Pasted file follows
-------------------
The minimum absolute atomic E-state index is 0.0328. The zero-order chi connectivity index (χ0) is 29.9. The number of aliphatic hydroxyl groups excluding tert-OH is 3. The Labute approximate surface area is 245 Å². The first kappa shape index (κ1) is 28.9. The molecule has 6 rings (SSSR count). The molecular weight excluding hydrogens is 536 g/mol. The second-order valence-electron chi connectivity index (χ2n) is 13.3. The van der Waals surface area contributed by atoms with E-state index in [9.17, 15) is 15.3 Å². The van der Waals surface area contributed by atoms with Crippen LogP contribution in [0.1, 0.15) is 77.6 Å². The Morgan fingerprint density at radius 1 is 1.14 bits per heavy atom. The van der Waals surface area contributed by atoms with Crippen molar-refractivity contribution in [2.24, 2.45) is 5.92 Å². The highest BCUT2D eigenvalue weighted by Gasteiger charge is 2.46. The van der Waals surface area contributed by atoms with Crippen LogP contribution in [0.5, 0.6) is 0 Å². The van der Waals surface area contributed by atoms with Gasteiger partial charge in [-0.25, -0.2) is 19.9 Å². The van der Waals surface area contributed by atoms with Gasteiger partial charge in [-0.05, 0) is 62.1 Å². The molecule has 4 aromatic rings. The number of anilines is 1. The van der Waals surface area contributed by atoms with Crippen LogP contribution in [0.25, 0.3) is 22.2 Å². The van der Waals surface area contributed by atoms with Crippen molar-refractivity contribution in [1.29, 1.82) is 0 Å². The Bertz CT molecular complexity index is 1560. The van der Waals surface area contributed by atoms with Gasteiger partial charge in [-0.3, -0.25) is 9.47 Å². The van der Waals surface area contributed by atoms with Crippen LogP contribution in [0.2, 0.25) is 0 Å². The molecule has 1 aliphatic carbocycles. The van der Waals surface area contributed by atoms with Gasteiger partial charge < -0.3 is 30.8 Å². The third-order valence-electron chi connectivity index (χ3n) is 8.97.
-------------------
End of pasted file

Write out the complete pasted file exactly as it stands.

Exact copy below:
The minimum absolute atomic E-state index is 0.0328. The zero-order chi connectivity index (χ0) is 29.9. The number of aliphatic hydroxyl groups excluding tert-OH is 3. The Labute approximate surface area is 245 Å². The first kappa shape index (κ1) is 28.9. The molecule has 6 rings (SSSR count). The molecular weight excluding hydrogens is 536 g/mol. The second-order valence-electron chi connectivity index (χ2n) is 13.3. The van der Waals surface area contributed by atoms with E-state index in [9.17, 15) is 15.3 Å². The van der Waals surface area contributed by atoms with Crippen LogP contribution in [0.1, 0.15) is 77.6 Å². The Morgan fingerprint density at radius 1 is 1.14 bits per heavy atom. The van der Waals surface area contributed by atoms with Crippen molar-refractivity contribution in [2.24, 2.45) is 5.92 Å². The highest BCUT2D eigenvalue weighted by Gasteiger charge is 2.46. The van der Waals surface area contributed by atoms with Crippen LogP contribution in [0.5, 0.6) is 0 Å². The van der Waals surface area contributed by atoms with Gasteiger partial charge in [-0.25, -0.2) is 19.9 Å². The van der Waals surface area contributed by atoms with Gasteiger partial charge in [-0.05, 0) is 62.1 Å². The molecule has 4 aromatic rings. The number of anilines is 1. The van der Waals surface area contributed by atoms with Crippen LogP contribution in [0.25, 0.3) is 22.2 Å². The van der Waals surface area contributed by atoms with Crippen molar-refractivity contribution in [1.29, 1.82) is 0 Å². The Bertz CT molecular complexity index is 1560. The van der Waals surface area contributed by atoms with Gasteiger partial charge in [-0.3, -0.25) is 9.47 Å². The van der Waals surface area contributed by atoms with Crippen LogP contribution in [0.2, 0.25) is 0 Å². The molecule has 1 aliphatic carbocycles. The van der Waals surface area contributed by atoms with Gasteiger partial charge < -0.3 is 30.8 Å². The third-order valence-electron chi connectivity index (χ3n) is 8.97.